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Shawn Talbott, the nutritional biochemist behind the disinformation documentary Killer At Large, is taking his film to the White House. Here’s the post from his blog:
I’m VERY excited about my trip to Washington DC tomorrow to participate in Michelle Obama’s Let’s Move! campaign to fight childhood obesity. I’m attending this event through my role as Executive Producer for the Killer At Large film and as part of the advisory board for the Chef & Child Foundation of the American Culinary Foundation (ACF).
It will be a thrill to join more than 50 chefs for the kickoff of the “Chefs Move to Schools” on June 4. This new program is part of Michelle Obama’s Let’s Move! campaign and will be led by White House assistant chef, Sam Kass as a way to take the message of healthy nutrition to schools across America. Talbot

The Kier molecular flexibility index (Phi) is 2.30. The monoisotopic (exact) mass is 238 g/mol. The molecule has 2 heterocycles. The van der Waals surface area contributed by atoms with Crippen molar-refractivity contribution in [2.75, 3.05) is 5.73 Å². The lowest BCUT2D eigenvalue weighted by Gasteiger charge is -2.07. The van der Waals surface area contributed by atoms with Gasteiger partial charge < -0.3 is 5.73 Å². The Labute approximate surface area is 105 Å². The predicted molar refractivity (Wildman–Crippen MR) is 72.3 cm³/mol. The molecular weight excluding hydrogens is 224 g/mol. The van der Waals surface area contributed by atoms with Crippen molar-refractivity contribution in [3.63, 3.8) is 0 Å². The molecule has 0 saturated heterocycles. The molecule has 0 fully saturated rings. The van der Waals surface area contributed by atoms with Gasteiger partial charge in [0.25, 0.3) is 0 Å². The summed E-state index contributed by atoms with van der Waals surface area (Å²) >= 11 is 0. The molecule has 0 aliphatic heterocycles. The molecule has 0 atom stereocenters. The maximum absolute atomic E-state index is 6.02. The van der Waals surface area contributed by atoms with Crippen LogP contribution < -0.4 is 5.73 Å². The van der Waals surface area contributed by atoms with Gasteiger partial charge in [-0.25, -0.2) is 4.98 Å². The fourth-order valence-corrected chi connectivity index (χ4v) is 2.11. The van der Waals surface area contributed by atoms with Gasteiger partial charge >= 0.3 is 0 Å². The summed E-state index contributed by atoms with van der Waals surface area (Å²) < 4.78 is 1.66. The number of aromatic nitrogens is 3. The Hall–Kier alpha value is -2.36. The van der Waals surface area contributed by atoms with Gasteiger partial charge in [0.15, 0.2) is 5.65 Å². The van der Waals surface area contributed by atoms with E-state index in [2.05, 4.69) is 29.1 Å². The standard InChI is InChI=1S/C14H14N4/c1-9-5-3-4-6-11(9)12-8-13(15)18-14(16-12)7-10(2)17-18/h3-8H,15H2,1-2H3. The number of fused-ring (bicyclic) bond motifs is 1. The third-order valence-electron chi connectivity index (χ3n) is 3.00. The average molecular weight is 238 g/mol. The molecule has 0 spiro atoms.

As communities and organizations get behind the First Lady’s Let’s Move! campaign to solve the childhood obesity epidemic within a generation, one group that could have a tremendous impact on the health and well-being of children is the Nation’s chefs. As part of her effort to turn policies into practical solutions for America’s families, Mrs. Obama is calling on chefs to get involved by adopting a school and working with teachers, parents and school nutrition professionals and administrators to help educate kids about food and nutrition. By creating healthy dishes that taste good, chefs have a unique ability to deliver these messages in a fun and appealing way to the larger audience, particularly children.
The “Chefs Move to Schools” program, run through the U.S. Department of Agriculture, will pair chefs with interested schools in their communities so together they can create healthy meals that meet the schools’ dietary guidelines and budgets, while teaching young people about nutrition and making balanced and healthy choices. With more than 31 million children participating in the National School Lunch Program and more than 11 million participating in the National School Breakfast Program, good nutrition at school is more important than ever. USDA